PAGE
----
CLARENCE RAY AURNER
Printed by the Clio Press Iowa City, Iowa 1918
Copyright 1918 by Clarence Ray Aurner
Transcribed by Sharon Elijah, June 21, 2013
OPENING THE WAY pgs 154-161
There must always be leaders in finding out a new land. We read of Columbus; and of many other men of different nations who came across the ocean to find out more about different parts of the new world. But it was long afterward, that the Frenchmen, Marquette and Joliet, in 1673, came across the great lakes and then up and down the rivers of Wisconsin until they reached the Mississippi along the eastern side of Iowa. They had carried their canoes from one stream to another until they came to the one which bore them directly into the great stream of which they had so often been told.
These men were the first whites known to have set foot on the soil of Iowa. The spot where they landed from their boats as they floated along the eastern border is believed by some to be near the mouth of the Iowa River. Not far from that place and somewhere along the Iowa River in the present county of Louisa, they met the Indians at their village. To be sure, it was thought for a long time that the meeting took place on the Des Moines River; but all do not agree about such long-past events. It was these brave Frenchmen who helped France to claim all this western country which the United States bought about one hundred and thirty years afterward.
But they only touched the border of that land which was later to become the State of Iowa. After it was the property of the United States, other men were sent to find out more abut it. One company, sent in 1804 to go across the whole country as far as the Pacific Ocean, traveled up the Missouri River along the western border of Iowa. Their long journey of more than two years in going and returning has been forever remembered in Iowa by a monument near Sioux City. It marks the grave of a soldier, Sergeant Floyd, who belonged to the Lewis and Clarke exploring company in 1804.
Although he was buried there by his comrades in that long-ago time, the grave was not marked until 1900, almost a hundred years afterward. The histories of the United States call this journey of the company in 1804 the Lewis and Clarke expedition. It was not sent out just to examine the part of the Louisiana Purchase since made into the State of Iowa; it only happened that the one soldier to die on the long journey across the country to the Pacific Ocean was laid to rest on Iowa soil.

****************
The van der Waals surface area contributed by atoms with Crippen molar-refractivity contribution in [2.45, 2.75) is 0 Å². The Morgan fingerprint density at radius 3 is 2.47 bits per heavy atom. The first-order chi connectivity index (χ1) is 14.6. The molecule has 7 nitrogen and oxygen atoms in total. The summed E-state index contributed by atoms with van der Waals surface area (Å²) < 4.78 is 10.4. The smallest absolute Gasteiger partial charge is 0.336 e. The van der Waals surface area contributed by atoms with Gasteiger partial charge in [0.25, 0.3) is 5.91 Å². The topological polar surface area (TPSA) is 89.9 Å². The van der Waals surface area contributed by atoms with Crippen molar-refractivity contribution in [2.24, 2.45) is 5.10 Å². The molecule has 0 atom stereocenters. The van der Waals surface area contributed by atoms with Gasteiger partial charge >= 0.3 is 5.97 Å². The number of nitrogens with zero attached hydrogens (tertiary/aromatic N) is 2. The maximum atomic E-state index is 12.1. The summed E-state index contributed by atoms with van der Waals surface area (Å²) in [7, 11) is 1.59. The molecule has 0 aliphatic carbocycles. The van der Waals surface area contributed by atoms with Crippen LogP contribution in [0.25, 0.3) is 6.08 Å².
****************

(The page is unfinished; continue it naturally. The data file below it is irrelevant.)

Page created June 27, 2013 by Lynn McCleary
The next year, in 1805, another company of soldiers passed along the eastern side of the present Iowa; places to build forts were selected, for it was believed that soldiers should be kept in this part of the west.
General Pike, the commander of this company, was ordered to find the best places for this purpose. From that time soldiers were either kept on this side of the Mississippi or they were near at hand.
For many years it was the duty of the soldiers to keep order among the Indians and to build other forts in the new country as they were needed. As the settlers came in, the soldiers were moved farther west to protect the open country, and to see that neither the white men nor the Indians did anything which the law forbade. The march of General Pike has been remembered by a monument erected in a part at Burlington. It is placed on the very spot where he is supposed to have stopped in 1805.
While the Iowa country was attached to the Territory of Michigan, some soldiers were ordered, about 1835, to travel over the interior of the Iowa part. It has been said that they traveled more than one thousand miles during the summer as they went in different directions through the territory; and at the end of the journey one of those officers, Lieutenant Albert M. Lea, whose name is remembered in a town of Minnesota, wrote a story of what he had seen. That was the first description of the land in this State. His little book is to be found in only a few places, and it would cost considerable money to buy it if it were offered for sale.
As the settlements grew westward and northward in Iowa, it was found that they needed protection from the Indians, especially from the Sioux tribe. Forts were built in different places and the name of Fort Dodge, one will readily see, grew out of one of these. North of that place, at Spirit Lake, a dreadful massacre of settlers took place in 1857. Men hurried from Fort Dodge and from Webster City to help protect those that remained. It was a hard journey in the cold of winter and the men who had volunteered suffered many hardships while some lost their lives from exposure to the storms.
About Spirit Lake whole families were killed and women were carried away as captives. Many settlers gave up their homes until the Indians could be driven out of the country, and the Sioux were feared for a long time afterward.
Soon the entire land was known to white men who roamed over it in search of the best farms. The days of the Indian and the soldier were soon forgotten in the hurry to make a home; only when there were stories of the return of the redmen did the whites think of the time when the soldiers stood guard over them. The need grew less and less as time passed. The farmer found his own place; he was satisfied to build his cabin and to protect his own family from the small dangers on the frontier. He soon forgot the services of the soldiers and the work of those who had so long before opened the way.
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